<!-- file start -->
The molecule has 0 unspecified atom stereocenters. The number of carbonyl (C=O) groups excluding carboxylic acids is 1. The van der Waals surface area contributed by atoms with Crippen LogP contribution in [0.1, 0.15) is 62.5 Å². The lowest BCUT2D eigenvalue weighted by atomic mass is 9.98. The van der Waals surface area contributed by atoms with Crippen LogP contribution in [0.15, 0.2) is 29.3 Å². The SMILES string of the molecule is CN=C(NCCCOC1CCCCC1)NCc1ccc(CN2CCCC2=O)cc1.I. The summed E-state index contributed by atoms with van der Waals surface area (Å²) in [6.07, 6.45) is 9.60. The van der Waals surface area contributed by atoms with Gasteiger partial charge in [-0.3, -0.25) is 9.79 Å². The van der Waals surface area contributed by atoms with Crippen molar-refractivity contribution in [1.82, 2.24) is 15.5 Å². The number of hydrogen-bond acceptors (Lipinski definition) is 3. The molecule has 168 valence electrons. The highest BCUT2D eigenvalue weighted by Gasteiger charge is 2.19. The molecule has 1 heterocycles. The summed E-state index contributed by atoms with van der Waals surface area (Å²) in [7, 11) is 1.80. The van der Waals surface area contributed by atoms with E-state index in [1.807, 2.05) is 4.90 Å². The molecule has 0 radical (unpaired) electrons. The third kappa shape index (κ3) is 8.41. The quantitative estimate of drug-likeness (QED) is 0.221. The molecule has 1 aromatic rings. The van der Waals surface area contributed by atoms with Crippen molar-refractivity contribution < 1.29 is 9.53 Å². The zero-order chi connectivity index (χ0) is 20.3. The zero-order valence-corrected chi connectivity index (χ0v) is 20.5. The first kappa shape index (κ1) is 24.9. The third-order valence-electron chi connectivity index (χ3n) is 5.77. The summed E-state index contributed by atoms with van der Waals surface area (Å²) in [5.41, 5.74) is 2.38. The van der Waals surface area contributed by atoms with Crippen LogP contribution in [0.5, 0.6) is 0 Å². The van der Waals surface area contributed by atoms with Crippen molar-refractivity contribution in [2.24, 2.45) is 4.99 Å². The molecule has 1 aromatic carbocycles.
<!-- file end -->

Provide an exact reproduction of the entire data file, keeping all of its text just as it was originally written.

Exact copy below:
The molecule has 0 unspecified atom stereocenters. The number of carbonyl (C=O) groups excluding carboxylic acids is 1. The van der Waals surface area contributed by atoms with Crippen LogP contribution in [0.1, 0.15) is 62.5 Å². The lowest BCUT2D eigenvalue weighted by atomic mass is 9.98. The van der Waals surface area contributed by atoms with Crippen LogP contribution in [0.15, 0.2) is 29.3 Å². The SMILES string of the molecule is CN=C(NCCCOC1CCCCC1)NCc1ccc(CN2CCCC2=O)cc1.I. The summed E-state index contributed by atoms with van der Waals surface area (Å²) in [6.07, 6.45) is 9.60. The van der Waals surface area contributed by atoms with Gasteiger partial charge in [-0.3, -0.25) is 9.79 Å². The van der Waals surface area contributed by atoms with Crippen molar-refractivity contribution in [1.82, 2.24) is 15.5 Å². The number of hydrogen-bond acceptors (Lipinski definition) is 3. The molecule has 168 valence electrons. The highest BCUT2D eigenvalue weighted by Gasteiger charge is 2.19. The molecule has 1 heterocycles. The summed E-state index contributed by atoms with van der Waals surface area (Å²) in [7, 11) is 1.80. The van der Waals surface area contributed by atoms with E-state index in [1.807, 2.05) is 4.90 Å². The molecule has 0 radical (unpaired) electrons. The third kappa shape index (κ3) is 8.41. The quantitative estimate of drug-likeness (QED) is 0.221. The molecule has 1 aromatic rings. The van der Waals surface area contributed by atoms with Crippen molar-refractivity contribution < 1.29 is 9.53 Å². The zero-order chi connectivity index (χ0) is 20.3. The zero-order valence-corrected chi connectivity index (χ0v) is 20.5. The first kappa shape index (κ1) is 24.9. The third-order valence-electron chi connectivity index (χ3n) is 5.77. The summed E-state index contributed by atoms with van der Waals surface area (Å²) in [5.41, 5.74) is 2.38. The van der Waals surface area contributed by atoms with Crippen LogP contribution in [0.5, 0.6) is 0 Å². The van der Waals surface area contributed by atoms with Crippen molar-refractivity contribution in [2.24, 2.45) is 4.99 Å². The molecule has 1 aromatic carbocycles.